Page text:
Thank you again. I really have some wonderful friends and readers.

  14. I add to the thank yous.

    I agree that silence and secrets are what wind up hurting the most. By sharing your story honestly, you’re letting others know that it can be done, besides paying attention to what’s needed for yourself.

    I think that’s why some of us blog.

    again, thanks.

  15. I don’t think I did anything all that unusual. I coped as best as I could, and wasn’t afraid to ask for help. I’m also a big believer in not holding on to secrets.

    Not being afraid to ask for help, and not internalizing violence, are both more unusual than you may realize.

    You never know who may find this, and start to understand that healing is possible, even from the most horrifically unjust and cruel suffering. Many people do not know that advocating for their own healing is an option. Thank you for providing an example of how to do that.

  16. It was a very brave post to write. But you gave the game away some time ago, I think, in a roundabout way. So it wasn’t a huge surprise when I read that this had happened to you. However, I think the fact that you have not held onto a victim mindset is likely to be very inspiring to others – if you ever did have such a mindset, you clearly no longer do. And I’m sure that the dharma helped to clarify things in your mind. That, of course, is the genius of dharma.

  17. eye m still trying to figger out how to work the topic of ‘rape’ into polite conversation ~ ~ ~ ~ so speaking of poly tics did I ever tell u about my rape? ~ ~ ~ these over ripe avocados remind me of the time I was raped ~ ~ the way those guys played that sonata was like being raped, and I should know ~ would you rather have dinner with the Chenney’s or get raped?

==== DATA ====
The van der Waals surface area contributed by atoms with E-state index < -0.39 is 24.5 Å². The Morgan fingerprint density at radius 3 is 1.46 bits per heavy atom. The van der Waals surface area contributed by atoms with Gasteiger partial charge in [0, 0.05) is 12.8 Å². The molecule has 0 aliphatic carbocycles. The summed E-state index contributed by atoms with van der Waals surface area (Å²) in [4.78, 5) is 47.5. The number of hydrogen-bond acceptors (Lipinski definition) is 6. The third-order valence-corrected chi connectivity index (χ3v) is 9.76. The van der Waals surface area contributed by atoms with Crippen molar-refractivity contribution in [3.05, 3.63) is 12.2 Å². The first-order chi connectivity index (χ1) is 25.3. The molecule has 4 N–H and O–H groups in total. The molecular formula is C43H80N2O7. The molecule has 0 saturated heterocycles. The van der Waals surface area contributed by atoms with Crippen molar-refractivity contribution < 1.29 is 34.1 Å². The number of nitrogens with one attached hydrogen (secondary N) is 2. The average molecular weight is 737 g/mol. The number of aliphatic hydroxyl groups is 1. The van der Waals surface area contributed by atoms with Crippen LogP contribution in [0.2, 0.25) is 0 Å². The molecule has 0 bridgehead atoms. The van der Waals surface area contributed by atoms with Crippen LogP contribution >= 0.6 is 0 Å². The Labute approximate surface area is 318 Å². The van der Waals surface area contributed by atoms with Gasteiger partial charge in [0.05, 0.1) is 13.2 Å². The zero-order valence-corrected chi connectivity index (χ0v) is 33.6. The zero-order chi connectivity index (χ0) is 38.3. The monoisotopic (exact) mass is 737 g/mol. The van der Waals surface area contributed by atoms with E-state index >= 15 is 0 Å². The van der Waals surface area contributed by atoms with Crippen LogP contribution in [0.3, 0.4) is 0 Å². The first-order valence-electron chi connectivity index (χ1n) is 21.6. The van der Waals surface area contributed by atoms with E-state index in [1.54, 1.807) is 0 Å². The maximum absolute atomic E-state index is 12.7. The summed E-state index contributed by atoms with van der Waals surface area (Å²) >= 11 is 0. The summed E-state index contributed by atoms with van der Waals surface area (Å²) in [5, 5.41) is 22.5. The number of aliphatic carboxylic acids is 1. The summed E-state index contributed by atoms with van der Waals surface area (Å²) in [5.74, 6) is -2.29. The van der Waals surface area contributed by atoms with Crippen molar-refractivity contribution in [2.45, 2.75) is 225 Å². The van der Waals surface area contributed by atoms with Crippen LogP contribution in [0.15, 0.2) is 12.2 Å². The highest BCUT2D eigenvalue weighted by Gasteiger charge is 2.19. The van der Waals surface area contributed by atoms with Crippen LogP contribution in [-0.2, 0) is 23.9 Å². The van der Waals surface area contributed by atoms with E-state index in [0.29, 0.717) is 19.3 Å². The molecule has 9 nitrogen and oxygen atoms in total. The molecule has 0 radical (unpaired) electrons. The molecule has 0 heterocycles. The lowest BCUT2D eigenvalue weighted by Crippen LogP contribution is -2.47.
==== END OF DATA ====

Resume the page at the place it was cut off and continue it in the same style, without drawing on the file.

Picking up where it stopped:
yeah yer rite – thairs no polite way to do it.

  18. LB, add my support to all of the others.

    I don’t mention this to imply it is in anyway comparable. It isn’t — but I was assaulted and knifed once. A very large man ran up behind me (I assumed a jogger) and hit me hard enough to send me flying into a parked car; as I bounced back he knifed my thigh, then mugged me. I’d hit the car hard enough to scrape paint onto my glasses, and blacked out briefly.

    My only ambulance ride ever; taped to a board so I couldn’t move my head. Again, nothing like what you went through, yet for months afterward I reacted subconsciously to situations.

    Sitting on a bus, a large man would come down the aisle and I’d think ‘he could slam me in the face with his forearm now, and there’s nothing I can do.’

    Thoughts like that recurred for a long time. Repeatedly, day after day, slowly receding over the years.

    I can’t imagine what it’s like to deal with what happened to you; you’ve done very well, and you should be proud.

  19. “What happened is a part of my history, and has helped make me who I am, but it does not define me.”

    Word.

    The fact that you are an exceptional person, whether you feel like it or not, is amply evidenced by the above statement. I can only echo the respect and admiration already expressed by everyone else.

    *Hugs LB and then punches fist in air with triumphal joy at such glorious over-coming*

  20. *joins truce in a big hug for Omsbud*